Child Day-Care in Transition; kindergartens with large units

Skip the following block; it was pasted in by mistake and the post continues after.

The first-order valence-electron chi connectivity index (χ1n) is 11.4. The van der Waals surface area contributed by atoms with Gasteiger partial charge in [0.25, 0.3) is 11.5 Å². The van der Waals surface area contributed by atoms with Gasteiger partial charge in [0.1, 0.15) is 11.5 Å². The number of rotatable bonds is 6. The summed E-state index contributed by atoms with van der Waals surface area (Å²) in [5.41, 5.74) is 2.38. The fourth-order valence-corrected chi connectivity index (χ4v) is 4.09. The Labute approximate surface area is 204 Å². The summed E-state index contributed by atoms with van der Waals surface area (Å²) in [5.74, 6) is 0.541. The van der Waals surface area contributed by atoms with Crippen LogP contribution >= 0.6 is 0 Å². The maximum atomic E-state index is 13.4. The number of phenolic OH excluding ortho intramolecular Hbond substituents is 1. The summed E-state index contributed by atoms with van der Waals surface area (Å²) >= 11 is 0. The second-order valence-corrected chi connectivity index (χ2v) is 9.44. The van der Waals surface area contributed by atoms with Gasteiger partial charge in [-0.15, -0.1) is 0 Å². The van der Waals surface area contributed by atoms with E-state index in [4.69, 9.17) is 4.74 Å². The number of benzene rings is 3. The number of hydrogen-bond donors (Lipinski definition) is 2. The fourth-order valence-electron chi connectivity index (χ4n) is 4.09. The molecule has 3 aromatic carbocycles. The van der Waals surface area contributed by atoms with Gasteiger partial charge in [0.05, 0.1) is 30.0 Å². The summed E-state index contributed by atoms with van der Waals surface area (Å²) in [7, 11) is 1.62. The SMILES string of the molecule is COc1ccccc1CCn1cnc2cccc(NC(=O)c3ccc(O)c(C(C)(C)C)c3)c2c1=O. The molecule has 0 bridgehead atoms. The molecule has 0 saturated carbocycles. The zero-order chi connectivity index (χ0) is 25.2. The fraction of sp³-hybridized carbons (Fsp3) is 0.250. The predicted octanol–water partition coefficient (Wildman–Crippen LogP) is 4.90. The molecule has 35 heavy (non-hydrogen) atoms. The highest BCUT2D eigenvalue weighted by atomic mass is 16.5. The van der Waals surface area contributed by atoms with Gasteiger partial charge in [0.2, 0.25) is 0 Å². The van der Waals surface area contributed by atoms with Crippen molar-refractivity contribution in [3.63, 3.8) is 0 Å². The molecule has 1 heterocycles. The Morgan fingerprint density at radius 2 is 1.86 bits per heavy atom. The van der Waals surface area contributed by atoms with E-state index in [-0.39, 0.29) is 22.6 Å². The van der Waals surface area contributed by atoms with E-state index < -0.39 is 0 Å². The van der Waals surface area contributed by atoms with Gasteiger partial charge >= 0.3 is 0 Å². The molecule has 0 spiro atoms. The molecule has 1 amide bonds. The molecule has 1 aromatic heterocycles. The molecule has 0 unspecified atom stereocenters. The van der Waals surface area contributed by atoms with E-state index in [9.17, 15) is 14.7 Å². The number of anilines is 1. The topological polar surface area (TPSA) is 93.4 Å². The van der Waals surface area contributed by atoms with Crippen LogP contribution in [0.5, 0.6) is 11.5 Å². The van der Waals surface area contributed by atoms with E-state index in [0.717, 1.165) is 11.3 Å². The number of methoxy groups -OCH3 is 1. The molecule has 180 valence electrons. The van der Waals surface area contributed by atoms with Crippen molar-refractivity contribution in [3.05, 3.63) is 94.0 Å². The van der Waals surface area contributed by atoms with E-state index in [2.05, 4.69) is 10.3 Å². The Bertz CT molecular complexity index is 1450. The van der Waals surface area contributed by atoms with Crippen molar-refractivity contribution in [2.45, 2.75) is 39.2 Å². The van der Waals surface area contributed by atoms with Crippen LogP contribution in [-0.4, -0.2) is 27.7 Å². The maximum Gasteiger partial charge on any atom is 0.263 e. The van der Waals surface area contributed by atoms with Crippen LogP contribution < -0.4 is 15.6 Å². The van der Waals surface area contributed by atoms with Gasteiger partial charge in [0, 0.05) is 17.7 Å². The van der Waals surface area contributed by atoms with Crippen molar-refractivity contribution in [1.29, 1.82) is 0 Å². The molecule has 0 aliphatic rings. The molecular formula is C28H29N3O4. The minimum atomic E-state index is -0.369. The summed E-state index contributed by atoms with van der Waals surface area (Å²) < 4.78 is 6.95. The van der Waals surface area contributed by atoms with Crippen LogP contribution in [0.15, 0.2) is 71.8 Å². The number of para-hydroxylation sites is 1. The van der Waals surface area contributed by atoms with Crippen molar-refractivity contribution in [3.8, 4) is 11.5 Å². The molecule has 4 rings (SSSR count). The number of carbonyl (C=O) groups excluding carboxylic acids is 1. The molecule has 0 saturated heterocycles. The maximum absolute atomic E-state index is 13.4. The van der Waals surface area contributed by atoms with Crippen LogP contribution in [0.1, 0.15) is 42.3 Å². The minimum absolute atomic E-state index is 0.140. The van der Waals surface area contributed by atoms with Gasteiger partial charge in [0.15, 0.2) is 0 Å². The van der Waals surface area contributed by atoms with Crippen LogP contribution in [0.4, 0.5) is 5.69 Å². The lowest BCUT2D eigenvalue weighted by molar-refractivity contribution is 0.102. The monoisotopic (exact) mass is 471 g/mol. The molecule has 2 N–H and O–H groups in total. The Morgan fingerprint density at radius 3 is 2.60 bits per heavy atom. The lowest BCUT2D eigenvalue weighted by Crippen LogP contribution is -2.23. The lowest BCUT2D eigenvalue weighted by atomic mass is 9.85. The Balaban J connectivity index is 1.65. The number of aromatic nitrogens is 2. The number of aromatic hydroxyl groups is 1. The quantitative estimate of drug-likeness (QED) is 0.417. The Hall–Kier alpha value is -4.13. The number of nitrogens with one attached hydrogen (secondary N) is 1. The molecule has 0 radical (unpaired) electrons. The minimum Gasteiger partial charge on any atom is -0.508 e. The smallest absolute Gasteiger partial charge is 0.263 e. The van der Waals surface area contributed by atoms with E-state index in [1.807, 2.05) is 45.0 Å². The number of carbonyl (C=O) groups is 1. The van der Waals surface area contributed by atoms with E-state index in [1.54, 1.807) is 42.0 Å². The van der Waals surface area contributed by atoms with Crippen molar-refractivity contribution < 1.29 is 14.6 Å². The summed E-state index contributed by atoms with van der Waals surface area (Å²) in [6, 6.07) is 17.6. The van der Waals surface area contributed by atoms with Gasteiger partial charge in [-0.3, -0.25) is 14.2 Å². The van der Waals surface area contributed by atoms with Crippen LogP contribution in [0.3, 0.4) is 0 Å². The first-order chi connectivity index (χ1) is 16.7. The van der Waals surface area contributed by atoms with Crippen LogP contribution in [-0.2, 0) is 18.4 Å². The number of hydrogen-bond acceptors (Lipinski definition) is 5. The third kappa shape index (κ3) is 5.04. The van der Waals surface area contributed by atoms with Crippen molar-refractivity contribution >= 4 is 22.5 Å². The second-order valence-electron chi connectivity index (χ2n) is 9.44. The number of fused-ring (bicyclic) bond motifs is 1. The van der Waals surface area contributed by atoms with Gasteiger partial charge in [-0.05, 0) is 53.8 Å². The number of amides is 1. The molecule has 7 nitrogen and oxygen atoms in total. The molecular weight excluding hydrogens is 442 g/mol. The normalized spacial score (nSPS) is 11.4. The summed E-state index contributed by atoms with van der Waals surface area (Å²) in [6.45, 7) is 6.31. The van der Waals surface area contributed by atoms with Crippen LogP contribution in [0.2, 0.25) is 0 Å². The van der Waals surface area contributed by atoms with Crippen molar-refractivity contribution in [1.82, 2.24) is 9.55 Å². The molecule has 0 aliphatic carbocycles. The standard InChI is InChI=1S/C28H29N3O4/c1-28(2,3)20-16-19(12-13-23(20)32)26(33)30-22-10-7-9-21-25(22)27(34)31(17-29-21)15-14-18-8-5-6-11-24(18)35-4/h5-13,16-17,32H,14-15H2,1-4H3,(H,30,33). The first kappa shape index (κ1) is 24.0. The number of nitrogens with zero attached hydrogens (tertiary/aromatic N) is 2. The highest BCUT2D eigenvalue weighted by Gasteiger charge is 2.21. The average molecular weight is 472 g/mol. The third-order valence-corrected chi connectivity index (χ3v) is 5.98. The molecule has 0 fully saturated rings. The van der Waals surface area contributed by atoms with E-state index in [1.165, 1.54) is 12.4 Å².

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The focus of this study is the tendency in recent years to establish kindergartens with large-scale units in Norway. This tendency has caused public concerns and raised a public debate. The first contemporary large-scale kindergarten in Norway was established in Oslo municipality in 2005. It was called "Sophies Hage" (Sophies Garden) and was located in two former hospital buildings, called Sophies Minde and Kronprinsesse Märthas Institutt. It was meant to be a temporary solution to meet the acute demand for day-care centres, while new and permanent kindergartens were built. Sophies Hage was extraordinary large with 352 children divided to 30 groups, and 270 of them were under the age of three (Rapport 2/2006). It was staffed by 40 kindergarten teachers and 60 assistants. Both the extraordinary size of the buildings used and the amount children and staff, was a marked change with respect to how day-care institutions were designed and organized traditionally. The extra ordinary scale of the Sophies Hage attracted a lot of publicity and raised a public debate. To accelerate the expansion of the day-care coverage, there seems to be a tendency in the recent years, to establish kindergartens with large-scale units in several municipalities. The main objectives of the study are to identify and analyse recent political arguments and public debate on large kindergartens, with the focus on Oslo municipality. Furthermore, to illuminate the development to current, large-scale kindergartens, in light of relevant changes in the history of day-care institutions in Norway. Objectives and research questions will be approached by identifying the participants in the debate and exploring the main arguments with focus on: The point of view of politics and child care professionals.